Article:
Every fall, the Chase for the Championship field carries a different look than the previous season. In 2009, six of the twelve chasers were not among the 2008 class of championship hopefuls.
Though not impossible, it is highly unlikely that the exact same twelve drivers will occupy the 2010 Chase for the Championship field, especially with drivers such as Kyle Busch, Matt Kenseth, Jeff Burton, Clint Bowyer, Kevin Harvick and Dale Earnhardt Jr primed and ready for a championship run. You have to consider some other less proven drivers that could pose a threat such as David Reutimann, Joey Logano, Brad Keselowski, Marcos Ambrose, and Jamie McMurray.
The bottom line is the one or more drivers from the 2009 chase class will be outside looking in once September rolls around.
Brian Vickers is the first driver that comes to mind as one who could miss the 2010 Chase for the Championship. What Vickers and the Red Bull Racing team achieved in 2009 is incredible, as the three year old team earned its first win at Michigan in August. It was a fuel mileage win, but Vickers was a top three car for most of that race.
The win served as a monumental momentum boost for the No. 83 team. However, once Vickers reached the twelve-man chase, he completely fell off the radar. He failed to record a single top ten finish throughout the final ten races. The drive to the chase seemed to suck the life out of the team. Of course, the 2010 season is a new year, and Vickers and company could recapture last year’s midseason vivacity, but they seem to be the least likely to return to the Chase for the Championship.
Kasey Kahne is another driver that could find himself vying for a spot outside the top twelve. Kahne did not fall apart during the final ten races, in fact, he enjoyed some solid showings. For some reason or another, this team has had trouble backing up a solid season. In 2006, Kahne was emerging as a championship waiting to happen. A year later, he was not even in the same zip code as the Chase for the Championship group.
If the pattern remains unchanged, Kahne will again struggle in 2010. Richard Petty Motorsports, new member of the blue oval entourage, continues its succession of changes, and Kahne is entering a contract season. If he is still a free agent by midseason, the constant questions about his future will become an extreme nuisance, and could serve as a distraction. It will be interesting to see what the 2010 season holds for Kahne and the No. 9 team.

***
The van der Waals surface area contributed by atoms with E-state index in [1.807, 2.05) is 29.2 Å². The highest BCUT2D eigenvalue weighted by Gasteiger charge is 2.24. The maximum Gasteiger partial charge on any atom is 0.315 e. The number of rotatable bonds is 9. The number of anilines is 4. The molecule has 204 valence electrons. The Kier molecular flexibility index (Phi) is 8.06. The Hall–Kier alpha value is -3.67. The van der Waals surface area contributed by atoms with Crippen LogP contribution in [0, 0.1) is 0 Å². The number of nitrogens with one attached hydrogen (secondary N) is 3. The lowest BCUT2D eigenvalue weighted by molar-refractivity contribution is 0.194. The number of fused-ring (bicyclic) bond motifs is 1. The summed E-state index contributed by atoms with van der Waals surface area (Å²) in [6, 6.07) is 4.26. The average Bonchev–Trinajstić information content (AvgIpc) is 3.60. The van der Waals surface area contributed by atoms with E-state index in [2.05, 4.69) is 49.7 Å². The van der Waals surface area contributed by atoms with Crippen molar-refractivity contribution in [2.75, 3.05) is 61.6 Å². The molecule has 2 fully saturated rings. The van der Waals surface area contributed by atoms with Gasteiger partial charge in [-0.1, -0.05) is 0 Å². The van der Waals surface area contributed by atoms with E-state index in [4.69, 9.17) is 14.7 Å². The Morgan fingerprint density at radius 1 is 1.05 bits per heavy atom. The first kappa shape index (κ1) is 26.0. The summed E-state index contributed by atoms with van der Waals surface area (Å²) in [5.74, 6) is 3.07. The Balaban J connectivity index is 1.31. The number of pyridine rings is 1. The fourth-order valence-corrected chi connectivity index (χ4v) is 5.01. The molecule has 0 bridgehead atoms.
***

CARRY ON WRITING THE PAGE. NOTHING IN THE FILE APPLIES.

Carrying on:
Ryan Newman and Juan Pablo Montoya could also face tribulations when it comes to repeating their successes of 2009. Newman was consistent, but he did not contend for a great deal of wins. Newman’s chances do appear better than those of Vickers and Kahne, as Stewart-Haas Racing is continually on the rise.
Montoya was perhaps the most improved driver from 2008 to 2009. He led an abundance of laps and contended for several wins. In fact, I can recall about three of four races in which Montoya had the car to beat. Nevertheless, the fact remains that Montoya drives for Earnhardt Ganassi Racing, a two-car outfit that does not have access to the same quantity resources as the heavy hitters at Roush Fenway Racing, Hendrick Motorsports, and Joe Gibbs Racing.
Clearly, the EGR group found a balance that worked wonders in 2009, but that balance will not be competitive forever. You have to believe that drivers and teams from more powerful organizations will utilize their resources and enrich their performances. The key to continual success for Montoya and the No. 42 team is if they can keep up with NASCAR’s powerhouse teams when it comes to changes with the car and its balance. If they hit on another magic setup or two, expect Montoya to return to the Chase for the Championship.
Kurt Busch is another driver to keep an eye on, as he has yet to qualify for the Chase for the Championship in consecutive seasons since joining Penske Racing in 2006.
Kyle Busch, Matt Kenseth, and Jeff Burton are three drivers that will likely claw their way back into championship contention.